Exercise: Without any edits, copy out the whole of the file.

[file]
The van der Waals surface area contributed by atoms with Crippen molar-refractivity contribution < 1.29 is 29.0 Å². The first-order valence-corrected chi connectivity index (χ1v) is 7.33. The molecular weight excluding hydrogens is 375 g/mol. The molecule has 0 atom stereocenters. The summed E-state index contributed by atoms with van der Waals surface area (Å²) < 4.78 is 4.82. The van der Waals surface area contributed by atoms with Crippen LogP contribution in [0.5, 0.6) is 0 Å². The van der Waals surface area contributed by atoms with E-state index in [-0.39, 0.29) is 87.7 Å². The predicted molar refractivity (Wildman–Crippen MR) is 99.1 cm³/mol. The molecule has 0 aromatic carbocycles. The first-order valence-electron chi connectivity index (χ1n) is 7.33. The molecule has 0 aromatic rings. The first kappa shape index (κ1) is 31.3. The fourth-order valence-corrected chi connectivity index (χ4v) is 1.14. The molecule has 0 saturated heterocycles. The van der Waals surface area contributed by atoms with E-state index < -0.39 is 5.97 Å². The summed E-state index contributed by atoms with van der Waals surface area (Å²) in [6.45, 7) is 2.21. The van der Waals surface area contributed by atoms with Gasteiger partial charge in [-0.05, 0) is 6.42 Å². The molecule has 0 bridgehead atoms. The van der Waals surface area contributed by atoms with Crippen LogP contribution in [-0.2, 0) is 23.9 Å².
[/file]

The van der Waals surface area contributed by atoms with Crippen molar-refractivity contribution < 1.29 is 29.0 Å². The first-order valence-corrected chi connectivity index (χ1v) is 7.33. The molecular weight excluding hydrogens is 375 g/mol. The molecule has 0 atom stereocenters. The summed E-state index contributed by atoms with van der Waals surface area (Å²) < 4.78 is 4.82. The van der Waals surface area contributed by atoms with Crippen LogP contribution in [0.5, 0.6) is 0 Å². The van der Waals surface area contributed by atoms with E-state index in [-0.39, 0.29) is 87.7 Å². The predicted molar refractivity (Wildman–Crippen MR) is 99.1 cm³/mol. The molecule has 0 aromatic carbocycles. The first-order valence-electron chi connectivity index (χ1n) is 7.33. The molecule has 0 aromatic rings. The first kappa shape index (κ1) is 31.3. The fourth-order valence-corrected chi connectivity index (χ4v) is 1.14. The molecule has 0 saturated heterocycles. The van der Waals surface area contributed by atoms with E-state index < -0.39 is 5.97 Å². The summed E-state index contributed by atoms with van der Waals surface area (Å²) in [6.45, 7) is 2.21. The van der Waals surface area contributed by atoms with Gasteiger partial charge in [-0.05, 0) is 6.42 Å². The molecule has 0 bridgehead atoms. The van der Waals surface area contributed by atoms with Crippen LogP contribution in [-0.2, 0) is 23.9 Å².